WILMINGTON, NC (WECT) – The Wilmington City Council is once again considering purchasing VIP tickets to the Live Oak Bank Pavilion at Riverfront Park from Live Nation. However, at least one council member has expressed concerns and objections to the government’s purchase and subsequent waste of taxpayers’ money.
“My main concern [is] that unused tickets were going to be wasted and it would be a complete waste of taxpayers money – if we weren’t able to resell them to Live Nation and then put them back into circulation and get the taxpayers money back said Luke Waddell. .
When Wilmington City Council first approved the purchase of VIP tickets to Live Nation’s Live Oak Bank Pavilion in Riverfront Park, they also approved an ordinance that would ensure none of the tickets were wasted.
So far, that is what has happened. None of the park’s first season tickets have been used or resold, and this year it’s a similar story.
However, city staff assured the city council that the problems would be corrected if they proceeded with the renewal of the seats.
“They assured me that we will – we will have a procedure in place which will be successful in reselling unused tickets. And we’ll have a procedure in place for a schedule of how those tickets will be used, and how they’ll then be put back into the system once they, once we decide they won’t be [used]”Waddell said.
A policy without procedure
It appears there has been a communication breakdown since Wilmington’s ticketing policy was implemented.
City Manager Tony Caudle made a statement at a budget workshop that implies the city only recently discovered there were tickets to spare.
“We have implemented a makeshift policy this year as a result of the reviews and the fact that we now know we have tickets available and can put them back for resale,” he said during a press conference. budget debate with the city council.
It’s unclear what this “makeshift policy” is about, how it differs from the official policy approved by city council nearly a year ago. Or why, despite the clear language of this policy, staff should create a new policy or wait until there are criticisms to start doing what city council has ordered. It’s also unclear what the statement meant about the city now. knowing that there are tickets that can be resold, especially since Mayor Bill Saffo confirmed Caudle’s role in reselling unused tickets when the policy was passed last year.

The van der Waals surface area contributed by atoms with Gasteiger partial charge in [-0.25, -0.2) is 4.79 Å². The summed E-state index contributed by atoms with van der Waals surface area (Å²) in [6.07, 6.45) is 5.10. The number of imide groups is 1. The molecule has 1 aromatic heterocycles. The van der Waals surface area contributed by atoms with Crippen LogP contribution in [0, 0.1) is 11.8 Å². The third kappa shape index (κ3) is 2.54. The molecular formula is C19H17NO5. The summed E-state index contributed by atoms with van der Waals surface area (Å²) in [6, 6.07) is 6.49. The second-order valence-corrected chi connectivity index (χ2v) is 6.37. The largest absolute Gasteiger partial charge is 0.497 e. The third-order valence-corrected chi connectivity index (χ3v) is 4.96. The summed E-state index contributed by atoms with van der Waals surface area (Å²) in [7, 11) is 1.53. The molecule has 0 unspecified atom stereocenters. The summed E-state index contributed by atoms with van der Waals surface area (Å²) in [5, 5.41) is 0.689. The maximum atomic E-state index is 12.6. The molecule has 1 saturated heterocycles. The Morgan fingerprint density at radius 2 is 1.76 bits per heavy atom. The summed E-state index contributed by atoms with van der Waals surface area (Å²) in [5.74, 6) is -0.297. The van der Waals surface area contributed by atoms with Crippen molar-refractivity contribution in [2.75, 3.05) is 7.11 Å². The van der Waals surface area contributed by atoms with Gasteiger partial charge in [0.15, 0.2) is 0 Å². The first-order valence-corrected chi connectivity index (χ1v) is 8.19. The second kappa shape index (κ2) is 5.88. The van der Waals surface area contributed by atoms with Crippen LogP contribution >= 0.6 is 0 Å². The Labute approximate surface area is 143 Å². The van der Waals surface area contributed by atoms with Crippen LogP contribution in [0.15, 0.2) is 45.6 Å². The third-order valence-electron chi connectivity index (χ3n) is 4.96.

“Any unused tickets will be resold through Live Nation or otherwise as permitted by state law. Mr. Caudle, I assume you would advise them that no one will be using the box for this particular concert and they may resell the tickets for us, “ safi said.
A phone call to Caudle’s office was declined and directed to the City’s communications office. However, the communications office was unable to speak on Caudle’s behalf, or explain her statement or the possibility that the City was only recently made aware of the tickets she purchased last year. .
A Wilmington spokesperson issued a statement about the challenges and why the policy has not been implemented and how the city plans to address these issues in the future.
“Although it adopted a policy for tickets, the city did not have a clear procedure for implementing it. The city is actively addressing this by working closely with Live Nation to create a streamlined process that will ensure no tickets go unused. We hope the process will be in place soon. The city remains committed to advancing economic development, and Riverfront Park has established itself as a vital asset to Wilmington’s cultural vibrancy, which will contribute to job creation, job retention, and economic diversification.” , we read in this statement.
Despite the reassurances, Waddell says he still thinks the money shouldn’t be spent on those seats, but agrees that economic development is crucial for the city.
“I personally would like to see it removed, I don’t think we’ll have to vote for it to be done, and again I see the benefits it will ultimately have if used correctly,” he said. -he declares.
The city council’s new budget will need to be approved by July 1, when the new fiscal year begins, once it’s over, that will determine whether or not the city will continue with the program, or scrap it altogether.
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